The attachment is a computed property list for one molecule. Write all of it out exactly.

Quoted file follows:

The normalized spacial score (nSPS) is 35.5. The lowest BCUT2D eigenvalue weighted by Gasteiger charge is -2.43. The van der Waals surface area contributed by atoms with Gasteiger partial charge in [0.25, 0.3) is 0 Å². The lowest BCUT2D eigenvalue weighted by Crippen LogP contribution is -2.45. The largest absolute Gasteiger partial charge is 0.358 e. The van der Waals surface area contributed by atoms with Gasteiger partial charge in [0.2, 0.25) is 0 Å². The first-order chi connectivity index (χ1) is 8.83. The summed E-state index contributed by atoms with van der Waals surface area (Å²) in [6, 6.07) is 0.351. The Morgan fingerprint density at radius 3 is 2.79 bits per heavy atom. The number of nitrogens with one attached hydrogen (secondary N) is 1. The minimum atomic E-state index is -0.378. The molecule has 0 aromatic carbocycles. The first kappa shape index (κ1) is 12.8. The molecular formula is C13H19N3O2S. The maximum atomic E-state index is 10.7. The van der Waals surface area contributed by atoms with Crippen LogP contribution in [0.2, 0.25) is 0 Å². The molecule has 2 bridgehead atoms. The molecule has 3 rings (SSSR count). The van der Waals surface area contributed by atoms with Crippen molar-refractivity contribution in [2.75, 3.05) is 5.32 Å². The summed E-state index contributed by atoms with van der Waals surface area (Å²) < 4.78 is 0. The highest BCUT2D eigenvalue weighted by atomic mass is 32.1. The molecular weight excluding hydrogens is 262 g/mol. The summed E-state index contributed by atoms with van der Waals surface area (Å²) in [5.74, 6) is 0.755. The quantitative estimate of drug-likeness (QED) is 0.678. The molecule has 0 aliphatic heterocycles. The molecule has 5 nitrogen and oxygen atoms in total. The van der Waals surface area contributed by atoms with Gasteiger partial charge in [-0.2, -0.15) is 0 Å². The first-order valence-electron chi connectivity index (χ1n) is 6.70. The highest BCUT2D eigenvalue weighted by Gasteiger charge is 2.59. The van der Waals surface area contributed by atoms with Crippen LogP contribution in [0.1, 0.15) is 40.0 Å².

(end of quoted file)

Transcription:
The normalized spacial score (nSPS) is 35.5. The lowest BCUT2D eigenvalue weighted by Gasteiger charge is -2.43. The van der Waals surface area contributed by atoms with Gasteiger partial charge in [0.25, 0.3) is 0 Å². The lowest BCUT2D eigenvalue weighted by Crippen LogP contribution is -2.45. The largest absolute Gasteiger partial charge is 0.358 e. The van der Waals surface area contributed by atoms with Gasteiger partial charge in [0.2, 0.25) is 0 Å². The first-order chi connectivity index (χ1) is 8.83. The summed E-state index contributed by atoms with van der Waals surface area (Å²) in [6, 6.07) is 0.351. The Morgan fingerprint density at radius 3 is 2.79 bits per heavy atom. The number of nitrogens with one attached hydrogen (secondary N) is 1. The minimum atomic E-state index is -0.378. The molecule has 0 aromatic carbocycles. The first kappa shape index (κ1) is 12.8. The molecular formula is C13H19N3O2S. The maximum atomic E-state index is 10.7. The van der Waals surface area contributed by atoms with Crippen LogP contribution in [0.2, 0.25) is 0 Å². The molecule has 2 bridgehead atoms. The molecule has 3 rings (SSSR count). The van der Waals surface area contributed by atoms with Crippen molar-refractivity contribution in [2.75, 3.05) is 5.32 Å². The summed E-state index contributed by atoms with van der Waals surface area (Å²) < 4.78 is 0. The highest BCUT2D eigenvalue weighted by atomic mass is 32.1. The molecular weight excluding hydrogens is 262 g/mol. The summed E-state index contributed by atoms with van der Waals surface area (Å²) in [5.74, 6) is 0.755. The quantitative estimate of drug-likeness (QED) is 0.678. The molecule has 0 aliphatic heterocycles. The molecule has 5 nitrogen and oxygen atoms in total. The van der Waals surface area contributed by atoms with Gasteiger partial charge in [-0.2, -0.15) is 0 Å². The first-order valence-electron chi connectivity index (χ1n) is 6.70. The highest BCUT2D eigenvalue weighted by Gasteiger charge is 2.59. The van der Waals surface area contributed by atoms with Crippen LogP contribution in [0.1, 0.15) is 40.0 Å².